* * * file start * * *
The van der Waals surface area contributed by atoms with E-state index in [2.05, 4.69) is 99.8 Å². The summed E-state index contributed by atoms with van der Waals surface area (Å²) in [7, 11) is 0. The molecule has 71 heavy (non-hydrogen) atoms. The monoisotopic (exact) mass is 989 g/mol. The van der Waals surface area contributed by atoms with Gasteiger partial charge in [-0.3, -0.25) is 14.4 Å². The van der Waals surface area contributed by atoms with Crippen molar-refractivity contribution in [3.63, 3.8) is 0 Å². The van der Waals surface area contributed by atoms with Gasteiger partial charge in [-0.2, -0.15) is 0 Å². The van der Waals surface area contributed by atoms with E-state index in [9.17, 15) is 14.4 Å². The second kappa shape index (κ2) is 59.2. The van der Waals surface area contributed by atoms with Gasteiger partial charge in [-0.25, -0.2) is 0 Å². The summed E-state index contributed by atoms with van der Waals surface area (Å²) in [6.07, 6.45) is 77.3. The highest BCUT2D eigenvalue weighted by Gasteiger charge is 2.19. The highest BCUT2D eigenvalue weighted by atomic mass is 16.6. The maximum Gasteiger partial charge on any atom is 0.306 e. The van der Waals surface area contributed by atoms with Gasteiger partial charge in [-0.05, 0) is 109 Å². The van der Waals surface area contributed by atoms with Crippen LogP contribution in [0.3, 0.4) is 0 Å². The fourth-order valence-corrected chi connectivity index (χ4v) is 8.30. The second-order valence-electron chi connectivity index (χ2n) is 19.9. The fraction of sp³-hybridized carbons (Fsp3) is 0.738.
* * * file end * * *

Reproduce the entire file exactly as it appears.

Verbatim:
The van der Waals surface area contributed by atoms with E-state index in [2.05, 4.69) is 99.8 Å². The summed E-state index contributed by atoms with van der Waals surface area (Å²) in [7, 11) is 0. The molecule has 71 heavy (non-hydrogen) atoms. The monoisotopic (exact) mass is 989 g/mol. The van der Waals surface area contributed by atoms with Gasteiger partial charge in [-0.3, -0.25) is 14.4 Å². The van der Waals surface area contributed by atoms with Crippen molar-refractivity contribution in [3.63, 3.8) is 0 Å². The van der Waals surface area contributed by atoms with Gasteiger partial charge in [-0.2, -0.15) is 0 Å². The van der Waals surface area contributed by atoms with E-state index in [9.17, 15) is 14.4 Å². The second kappa shape index (κ2) is 59.2. The van der Waals surface area contributed by atoms with Gasteiger partial charge in [-0.25, -0.2) is 0 Å². The summed E-state index contributed by atoms with van der Waals surface area (Å²) in [6.07, 6.45) is 77.3. The highest BCUT2D eigenvalue weighted by Gasteiger charge is 2.19. The highest BCUT2D eigenvalue weighted by atomic mass is 16.6. The maximum Gasteiger partial charge on any atom is 0.306 e. The van der Waals surface area contributed by atoms with Gasteiger partial charge in [-0.05, 0) is 109 Å². The van der Waals surface area contributed by atoms with Crippen LogP contribution in [0.3, 0.4) is 0 Å². The fourth-order valence-corrected chi connectivity index (χ4v) is 8.30. The second-order valence-electron chi connectivity index (χ2n) is 19.9. The fraction of sp³-hybridized carbons (Fsp3) is 0.738.